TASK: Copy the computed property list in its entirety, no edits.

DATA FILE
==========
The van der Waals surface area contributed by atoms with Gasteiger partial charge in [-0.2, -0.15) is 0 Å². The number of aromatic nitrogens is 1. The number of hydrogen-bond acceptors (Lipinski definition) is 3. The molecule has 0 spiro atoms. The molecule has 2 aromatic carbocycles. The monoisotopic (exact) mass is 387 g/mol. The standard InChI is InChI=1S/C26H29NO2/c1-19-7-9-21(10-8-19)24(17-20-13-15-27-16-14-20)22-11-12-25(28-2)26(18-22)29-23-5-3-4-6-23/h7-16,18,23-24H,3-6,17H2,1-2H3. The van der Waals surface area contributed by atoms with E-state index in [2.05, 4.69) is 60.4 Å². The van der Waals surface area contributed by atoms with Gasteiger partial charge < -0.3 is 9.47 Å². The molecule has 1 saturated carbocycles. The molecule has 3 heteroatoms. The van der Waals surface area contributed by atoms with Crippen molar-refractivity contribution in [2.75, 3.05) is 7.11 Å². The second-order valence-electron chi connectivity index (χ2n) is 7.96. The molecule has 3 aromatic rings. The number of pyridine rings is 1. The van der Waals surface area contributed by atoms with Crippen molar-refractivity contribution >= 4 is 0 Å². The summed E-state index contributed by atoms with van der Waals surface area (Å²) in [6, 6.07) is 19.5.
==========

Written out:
The van der Waals surface area contributed by atoms with Gasteiger partial charge in [-0.2, -0.15) is 0 Å². The number of aromatic nitrogens is 1. The number of hydrogen-bond acceptors (Lipinski definition) is 3. The molecule has 0 spiro atoms. The molecule has 2 aromatic carbocycles. The monoisotopic (exact) mass is 387 g/mol. The standard InChI is InChI=1S/C26H29NO2/c1-19-7-9-21(10-8-19)24(17-20-13-15-27-16-14-20)22-11-12-25(28-2)26(18-22)29-23-5-3-4-6-23/h7-16,18,23-24H,3-6,17H2,1-2H3. The van der Waals surface area contributed by atoms with E-state index in [2.05, 4.69) is 60.4 Å². The van der Waals surface area contributed by atoms with Gasteiger partial charge < -0.3 is 9.47 Å². The molecule has 1 saturated carbocycles. The molecule has 3 heteroatoms. The van der Waals surface area contributed by atoms with Crippen molar-refractivity contribution in [2.75, 3.05) is 7.11 Å². The second-order valence-electron chi connectivity index (χ2n) is 7.96. The molecule has 3 aromatic rings. The number of pyridine rings is 1. The van der Waals surface area contributed by atoms with Crippen molar-refractivity contribution >= 4 is 0 Å². The summed E-state index contributed by atoms with van der Waals surface area (Å²) in [6, 6.07) is 19.5.